The Gambling Paradoxes
If gambling is seen as a vice, why isn’t capitalism? Both essentially play the game of chance, although with different kinds of dice. Well, there are several reasons why certain kinds of risk are better of than the risks we take when we gamble. Risks, for instance, that capitalism brings. Gambling is a zero sum game, while capitalism creates opportunities and advantages that others can use and society can benefit. Stock markets are essentially gambling as it represents chance plays on price fluctuations.
But it’s also different from a casino because market systems in stocks provide liquidity. Our forecast of the future is even a gamble, stock and currencies change, which allow risk-averse businessmen to evade these fluctuations. In addition, motivation for gambling and risks in business has differences: The businessman concentrates on what’s ahead of him; the gambler is concentrated on the present. Innovation is the tool for a businessman, calculation is for the gambler at best. The businessman works to fill in the need of others, the gambler works for him alone. So maybe capitalism and gambling pose the same game with chance, but with these reasons in mind, let’s just say gambling is the dark side of capitalism.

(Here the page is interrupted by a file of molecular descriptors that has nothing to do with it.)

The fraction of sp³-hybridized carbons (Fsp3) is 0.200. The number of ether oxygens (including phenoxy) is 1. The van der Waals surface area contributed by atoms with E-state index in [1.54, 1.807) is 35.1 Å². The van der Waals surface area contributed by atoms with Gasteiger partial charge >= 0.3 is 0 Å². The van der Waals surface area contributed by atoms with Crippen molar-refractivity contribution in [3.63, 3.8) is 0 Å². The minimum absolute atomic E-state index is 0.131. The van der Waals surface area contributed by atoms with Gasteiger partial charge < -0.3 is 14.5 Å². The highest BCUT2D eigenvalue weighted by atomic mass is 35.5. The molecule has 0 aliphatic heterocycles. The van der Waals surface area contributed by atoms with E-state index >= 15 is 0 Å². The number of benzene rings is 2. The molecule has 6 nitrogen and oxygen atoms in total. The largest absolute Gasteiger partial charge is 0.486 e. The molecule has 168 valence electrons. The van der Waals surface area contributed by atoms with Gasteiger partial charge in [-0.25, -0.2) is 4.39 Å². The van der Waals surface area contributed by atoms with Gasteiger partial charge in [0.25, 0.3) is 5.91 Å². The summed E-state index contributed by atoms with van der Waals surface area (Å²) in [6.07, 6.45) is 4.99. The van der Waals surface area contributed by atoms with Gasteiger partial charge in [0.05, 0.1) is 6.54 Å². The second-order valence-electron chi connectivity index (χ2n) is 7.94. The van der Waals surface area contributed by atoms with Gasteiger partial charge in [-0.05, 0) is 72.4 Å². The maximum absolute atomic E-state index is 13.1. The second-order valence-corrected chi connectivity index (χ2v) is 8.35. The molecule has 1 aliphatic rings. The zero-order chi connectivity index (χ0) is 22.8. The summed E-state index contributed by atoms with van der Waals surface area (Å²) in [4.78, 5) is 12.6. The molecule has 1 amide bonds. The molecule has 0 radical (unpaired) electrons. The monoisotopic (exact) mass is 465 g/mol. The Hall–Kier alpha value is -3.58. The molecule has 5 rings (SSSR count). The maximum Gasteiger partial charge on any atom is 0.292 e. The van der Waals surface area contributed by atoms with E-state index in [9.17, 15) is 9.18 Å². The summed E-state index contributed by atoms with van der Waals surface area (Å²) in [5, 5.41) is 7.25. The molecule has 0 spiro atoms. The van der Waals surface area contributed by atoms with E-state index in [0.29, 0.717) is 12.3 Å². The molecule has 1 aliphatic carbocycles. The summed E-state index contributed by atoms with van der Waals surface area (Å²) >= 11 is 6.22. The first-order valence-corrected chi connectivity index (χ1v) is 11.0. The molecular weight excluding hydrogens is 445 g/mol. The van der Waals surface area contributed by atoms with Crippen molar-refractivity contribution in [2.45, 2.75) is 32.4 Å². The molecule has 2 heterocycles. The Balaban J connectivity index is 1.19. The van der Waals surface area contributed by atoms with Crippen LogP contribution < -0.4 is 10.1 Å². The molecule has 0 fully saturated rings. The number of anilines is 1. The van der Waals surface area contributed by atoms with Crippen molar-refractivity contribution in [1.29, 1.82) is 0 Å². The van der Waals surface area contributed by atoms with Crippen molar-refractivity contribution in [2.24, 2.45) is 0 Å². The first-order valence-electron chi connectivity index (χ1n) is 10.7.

Before, we used gambling as a means to socialize and meet and challenge peoples from different walks of life. This often occurred as late as the last decade when table games were such a hit. There were blackjack, roulette, poker, and the baccarat. These are the games where we deal with differences. But now the faces change, we are now looking at our reflection, emanated by the mirror of slot machines. What we are looking at are icons that we desperately hope would align each other. We are looking at digital numbers perched just above our heads, and these numbers speak of what gambling has become or have descended into. We gamble nowadays solipsistically and autisically – a subtly dangerous game where we only think of are the numbers and not the consequences behind it. It is a mindless game and because of it, it is addictive. Slot machines are growing at a terrible rate. We are now gambling alone, which is making impaired gamblers so hard to find to provide treatment.
If you take out the social aspect of gambling, what you’re left with is total risk taking. The only benefit you get really is when you win. Of course, you get entertained. But that’s not really a benefit, is it? So what gives?
Gambling operators have a solution to that by making casinos appear to have the same glitz and glamour as Disneyland with knights, pirates and princesses. Now, they appeal to us as they appeal to children. By doing so, they are delivering the wrong kind of message. Here lies the heart of the paradox.